Not all of the solutions to the climate and ecological crisis have to be painful.
There are ways we can stay cool in a heat wave without blasting air con at peak times.
AAP Image/TRACEY NEARMY
The urban heat island and summertime blackouts.
The Conversation 25.6 MB (download)
Today, we're asking why some of the most disadvantaged parts of our cities cop the worst of a heatwave and how you -- yes, you! -- can do your bit to reduce the risk of a summer time blackout.
Children run through an open fire hydrant to cool off during the kickoff of the 2016 Summer Playstreets Program in the Harlem neighborhood of New York, July, 6, 2016.
AP Photo/Ezra Kaplan
Climate change is making heat waves more frequent and intense around the world. Cities are hotter than surrounding areas, so urban dwellers – especially minorities and the poor – are at greatest risk.
Climate crusaders: President Macron, right, with Paris Mayor Anne Hidalgo and former New York City mayor Michael Bloomberg after a June 2 meeting at the Elysee Palace, following the US withdrawal from the Paris agreement.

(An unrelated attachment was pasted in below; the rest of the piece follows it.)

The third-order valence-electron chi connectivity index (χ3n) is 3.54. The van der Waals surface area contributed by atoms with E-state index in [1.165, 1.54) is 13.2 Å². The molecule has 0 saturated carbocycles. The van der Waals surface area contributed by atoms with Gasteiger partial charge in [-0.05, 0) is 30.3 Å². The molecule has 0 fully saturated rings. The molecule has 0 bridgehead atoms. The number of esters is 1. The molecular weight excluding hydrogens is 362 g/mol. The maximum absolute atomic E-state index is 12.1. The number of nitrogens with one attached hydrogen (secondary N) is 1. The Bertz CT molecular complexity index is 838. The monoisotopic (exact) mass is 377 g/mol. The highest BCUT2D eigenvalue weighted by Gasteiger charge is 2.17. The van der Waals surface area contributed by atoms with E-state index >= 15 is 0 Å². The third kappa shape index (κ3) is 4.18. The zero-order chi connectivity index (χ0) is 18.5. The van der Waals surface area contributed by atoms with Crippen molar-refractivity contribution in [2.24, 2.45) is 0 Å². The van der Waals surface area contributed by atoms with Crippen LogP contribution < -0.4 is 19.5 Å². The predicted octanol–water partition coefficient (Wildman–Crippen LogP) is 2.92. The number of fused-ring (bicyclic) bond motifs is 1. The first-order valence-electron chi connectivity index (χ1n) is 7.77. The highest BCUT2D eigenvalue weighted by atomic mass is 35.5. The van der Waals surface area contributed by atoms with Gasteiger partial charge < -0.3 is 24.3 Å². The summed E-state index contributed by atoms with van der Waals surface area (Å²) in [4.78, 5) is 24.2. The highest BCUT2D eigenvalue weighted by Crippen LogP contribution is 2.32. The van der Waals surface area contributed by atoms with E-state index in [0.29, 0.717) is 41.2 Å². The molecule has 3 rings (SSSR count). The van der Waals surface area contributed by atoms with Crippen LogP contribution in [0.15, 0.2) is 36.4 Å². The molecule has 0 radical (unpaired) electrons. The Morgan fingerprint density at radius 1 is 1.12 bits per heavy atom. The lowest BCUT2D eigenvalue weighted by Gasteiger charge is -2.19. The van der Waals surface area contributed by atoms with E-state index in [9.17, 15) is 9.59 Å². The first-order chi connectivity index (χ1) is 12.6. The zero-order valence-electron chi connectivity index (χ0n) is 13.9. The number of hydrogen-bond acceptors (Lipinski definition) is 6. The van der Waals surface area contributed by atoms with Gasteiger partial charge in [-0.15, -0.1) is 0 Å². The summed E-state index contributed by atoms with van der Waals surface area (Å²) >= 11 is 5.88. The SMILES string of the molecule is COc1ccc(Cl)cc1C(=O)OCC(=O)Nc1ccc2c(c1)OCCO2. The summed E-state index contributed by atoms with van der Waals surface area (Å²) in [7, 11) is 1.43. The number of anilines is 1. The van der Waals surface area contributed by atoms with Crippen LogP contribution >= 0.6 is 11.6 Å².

Christophe Petit Tesson/Reuters
International problems and local policies are integrally interwoven, whether the nationalists in Washington like it or not.
Peak hour making you hot under the collar? It’s not just you.
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Do you ever feel that the weather is worse on the weekend? Well you might be right!
Upper Coomera is one of those fast-growing fringe suburbs that are hotter because of tightly packed housing with less greenery.
Recently published research has found that the concentration of poorer people in hotter places is a real problem for cities' capacity to cope with climate change.
Reflective roof and skylights on a Walmart store, Las Vegas, NV.
Green and cool (reflective) roofs are effective tools for cooling overheated cities. Research in Chicago shows that their impacts depend on local conditions, so planners should site them carefully.
Some materials and surfaces radiate much more heat (red areas) than others, as can be seen in this thermal image of Arncliffe Street in Wolli Creek, Sydney.
Hot spots occur at the scale of where people live – the building, the street, the block – which means urban design and building materials have profound implications for our health and well-being.
It looks great – but what about the wildlife?
Tree image from www.shutterstock.com.
Cities are aiming to increase their tree cover. But there will need to be more than trees to encourage wildlife to return.
A few more trees and a little less aircon and we’d all be in clover.
My Life Graphic
Cities may only occupy about 2% of the world’s habitable land, but they are big drivers of global climate change. Cities are usually hotter than rural areas, and get referred to in the jargon as “urban…